Sunday, February 07, 2010

Longbox Special: Under Siege

I managed to survive the Blizzard of 2010 here in Pittsburgh mostly intact.  We lost power Friday night and didn’t get it back until Saturday night.  This put me somewhat behind on putting together this week’s installment of Under Siege, not that I’m sure many will notice.  Anyway, this week’s releases brought major installments as things get ratcheted up.
Siege #2
Ares engages Balder as the siege of Asgard continues.  It is then, thanks to Heimdall, that Ares finally sees that he’s on the wrong side of the fight.  It just seems like it’s taken him way too long to finally figure this little detail out.
Meanwhile, Osborn and some of his higher powered flunkies have downed Thor and are attempting to take him into custody when Maria Hill shows up on the scene.  Did I mention she’s in a pick-up truck with a hick and a rocket launcher?  With a little help from a badly beaten Thor, she’s able to get him off of the field and into town.
Back at Avengers Hideout in New York, Captain America makes a stirring speech to a group I’m pretty sure don’t need convincing that it’s time to take Osborn down.  He’s assembled a team made up of New Avengers, Young Avengers, Classic Avengers, and Nick Fury leading his Secret Warriors.
Back at Asgard, Osborn takes another hit as Ares makes his move and calls Osborn out.  Before Ares can put an end to it all, Sentry comes in and removes Ares from the battle with extreme prejudice.  It is certainly the most graphic scene in the issue.
Cap and his team load up to head out, except for Phobos.  For whatever reason, Fury is keeping the kid out of this fight and we learn that the god of fear really has nothing on Fury.  This is followed up by a big old gift giving scene when Bucky gives Cap the shield back and Jarvis gives Cap a briefcase that belongs to a friend in need near the battle (Hint: Tony Stark used to cary the Iron Man suit around in a briefcase).
Finally, Osborn sends Daken out to find Thor only to find that Thor isn’t really one for hiding and has cooked Daken but good.  Osborn then gets one more incoming alert, something round and shield-like that’s going to clang him in the noggin.
Bendis has kept the writing and pacing tight on this issue and the art is still peak.  This issue though is all build up setting issue #3 up to possibly be the tipping point.  Either that or the next issue will just be a lot of Cap and Osborn hitting each other and spouting dialogue as the big three get ready to come back together again.  The Jonathan Hickman-esque text bit at the end of the issue was a nice way to fill in the gaps that people who haven’t been reading Secret Warriors might be experiencing.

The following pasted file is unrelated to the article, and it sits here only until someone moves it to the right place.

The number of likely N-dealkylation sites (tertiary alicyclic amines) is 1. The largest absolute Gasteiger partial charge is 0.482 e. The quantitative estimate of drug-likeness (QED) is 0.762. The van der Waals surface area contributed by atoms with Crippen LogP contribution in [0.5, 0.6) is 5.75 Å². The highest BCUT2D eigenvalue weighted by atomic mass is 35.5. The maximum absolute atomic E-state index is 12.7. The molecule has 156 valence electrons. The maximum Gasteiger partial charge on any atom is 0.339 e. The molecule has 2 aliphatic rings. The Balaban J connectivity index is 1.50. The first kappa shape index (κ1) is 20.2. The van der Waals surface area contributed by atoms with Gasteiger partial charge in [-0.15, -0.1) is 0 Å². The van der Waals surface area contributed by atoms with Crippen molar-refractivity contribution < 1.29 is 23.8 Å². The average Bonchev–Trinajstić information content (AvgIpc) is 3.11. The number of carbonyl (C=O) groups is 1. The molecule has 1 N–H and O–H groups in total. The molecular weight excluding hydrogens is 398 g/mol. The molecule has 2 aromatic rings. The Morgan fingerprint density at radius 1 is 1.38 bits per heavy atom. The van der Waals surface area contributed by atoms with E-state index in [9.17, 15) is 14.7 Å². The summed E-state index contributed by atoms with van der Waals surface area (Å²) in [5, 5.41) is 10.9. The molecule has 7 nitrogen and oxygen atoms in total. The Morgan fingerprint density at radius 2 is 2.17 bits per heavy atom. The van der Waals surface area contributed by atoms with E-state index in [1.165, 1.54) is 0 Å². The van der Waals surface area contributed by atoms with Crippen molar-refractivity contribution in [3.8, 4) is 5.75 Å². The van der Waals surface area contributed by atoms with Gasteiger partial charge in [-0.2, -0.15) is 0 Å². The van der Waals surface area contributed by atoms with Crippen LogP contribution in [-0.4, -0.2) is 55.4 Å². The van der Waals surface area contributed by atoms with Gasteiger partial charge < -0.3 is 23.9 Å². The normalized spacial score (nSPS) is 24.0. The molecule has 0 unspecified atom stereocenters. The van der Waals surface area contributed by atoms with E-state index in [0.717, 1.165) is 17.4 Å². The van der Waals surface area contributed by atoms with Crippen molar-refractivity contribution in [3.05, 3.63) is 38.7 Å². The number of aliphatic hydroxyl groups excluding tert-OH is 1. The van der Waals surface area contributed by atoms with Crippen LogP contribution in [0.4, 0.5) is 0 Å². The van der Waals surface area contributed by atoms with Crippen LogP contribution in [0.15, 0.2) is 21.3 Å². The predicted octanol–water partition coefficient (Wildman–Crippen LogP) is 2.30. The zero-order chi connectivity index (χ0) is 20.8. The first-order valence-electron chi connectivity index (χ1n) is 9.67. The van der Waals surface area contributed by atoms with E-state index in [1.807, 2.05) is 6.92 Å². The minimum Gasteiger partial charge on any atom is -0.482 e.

Siege: Embedded #2
One could say that this book is mainly a road trip story with an overweight Scandinavian  but that would simplify things a bit too much.  Embedded’s battlefield is not Asgard nor is it wherever Volstagg decides to hit people.  Embedded works its battlefield as that of the press and it works it very well.
Ben Urich and Will Sturn are escorting Volstaag back to Oklahoma where he plans to turn himself into the proper authorities because of what happened at Soldier Field.  Urich uses the trip to talk with the people they run into to see how the nation is reacting.
On the other side of this field is Todd Keller, a loosely-veiled caricature of Glenn Beck if ever I saw one.  He has sold his journalistic integrity to get inside the biggest story and to make buddies with Norman Osborn.  Now, I don’t mind me some overt satire of high profile media personalities, but it would have been nice if they had made Keller look not so much like Beck.  Seriously, you don’t have to hit us over the head with a hammer.
As Keller finds out that the real Osborn doesn’t have the time to actually speak with him on the air, Urich, Sturn, and Volstaag have a run-in on the road with H.A.M.M.E.R forces.  Volstaag winds up acquiring one of the agent’s flying sleds and proceeds to deliver some justice on them.  All the while, Urich and Sturn are arrested and taken to Tinker Air Force Base where they make a Scooby-Doo-like escape from custody.
The humor and humanity of this book is what makes it a great addition to the bigger event.  The story is less about Volstaag and more about the everyman and their existence in the larger Marvel Universe.  Brian Reed has a real knack for this dialogue and brings these people to life, even when they’re being portrayed as types.

That's this week's Siege installments.  Hopefully next weekend I'll be able to dig myself out and get to the coffee shop where I normally write these things...

...till the next...


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